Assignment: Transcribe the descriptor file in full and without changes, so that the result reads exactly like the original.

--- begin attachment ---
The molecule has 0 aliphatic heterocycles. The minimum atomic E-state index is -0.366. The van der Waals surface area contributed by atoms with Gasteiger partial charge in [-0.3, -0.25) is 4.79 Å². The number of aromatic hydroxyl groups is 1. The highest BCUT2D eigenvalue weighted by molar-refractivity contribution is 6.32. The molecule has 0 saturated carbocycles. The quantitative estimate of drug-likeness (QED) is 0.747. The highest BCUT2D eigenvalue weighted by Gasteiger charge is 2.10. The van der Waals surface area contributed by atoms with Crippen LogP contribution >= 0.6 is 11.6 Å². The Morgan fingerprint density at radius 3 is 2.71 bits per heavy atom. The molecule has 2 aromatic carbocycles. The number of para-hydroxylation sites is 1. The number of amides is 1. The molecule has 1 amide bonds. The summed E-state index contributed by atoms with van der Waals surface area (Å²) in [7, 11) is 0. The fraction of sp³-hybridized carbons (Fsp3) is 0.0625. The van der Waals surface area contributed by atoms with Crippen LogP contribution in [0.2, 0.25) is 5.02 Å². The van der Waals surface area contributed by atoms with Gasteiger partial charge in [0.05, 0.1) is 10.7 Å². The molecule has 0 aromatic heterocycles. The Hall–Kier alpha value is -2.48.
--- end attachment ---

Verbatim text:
The molecule has 0 aliphatic heterocycles. The minimum atomic E-state index is -0.366. The van der Waals surface area contributed by atoms with Gasteiger partial charge in [-0.3, -0.25) is 4.79 Å². The number of aromatic hydroxyl groups is 1. The highest BCUT2D eigenvalue weighted by molar-refractivity contribution is 6.32. The molecule has 0 saturated carbocycles. The quantitative estimate of drug-likeness (QED) is 0.747. The highest BCUT2D eigenvalue weighted by Gasteiger charge is 2.10. The van der Waals surface area contributed by atoms with Crippen LogP contribution >= 0.6 is 11.6 Å². The Morgan fingerprint density at radius 3 is 2.71 bits per heavy atom. The molecule has 2 aromatic carbocycles. The number of para-hydroxylation sites is 1. The number of amides is 1. The molecule has 1 amide bonds. The summed E-state index contributed by atoms with van der Waals surface area (Å²) in [7, 11) is 0. The fraction of sp³-hybridized carbons (Fsp3) is 0.0625. The van der Waals surface area contributed by atoms with Crippen LogP contribution in [0.2, 0.25) is 5.02 Å². The van der Waals surface area contributed by atoms with Gasteiger partial charge in [0.05, 0.1) is 10.7 Å². The molecule has 0 aromatic heterocycles. The Hall–Kier alpha value is -2.48.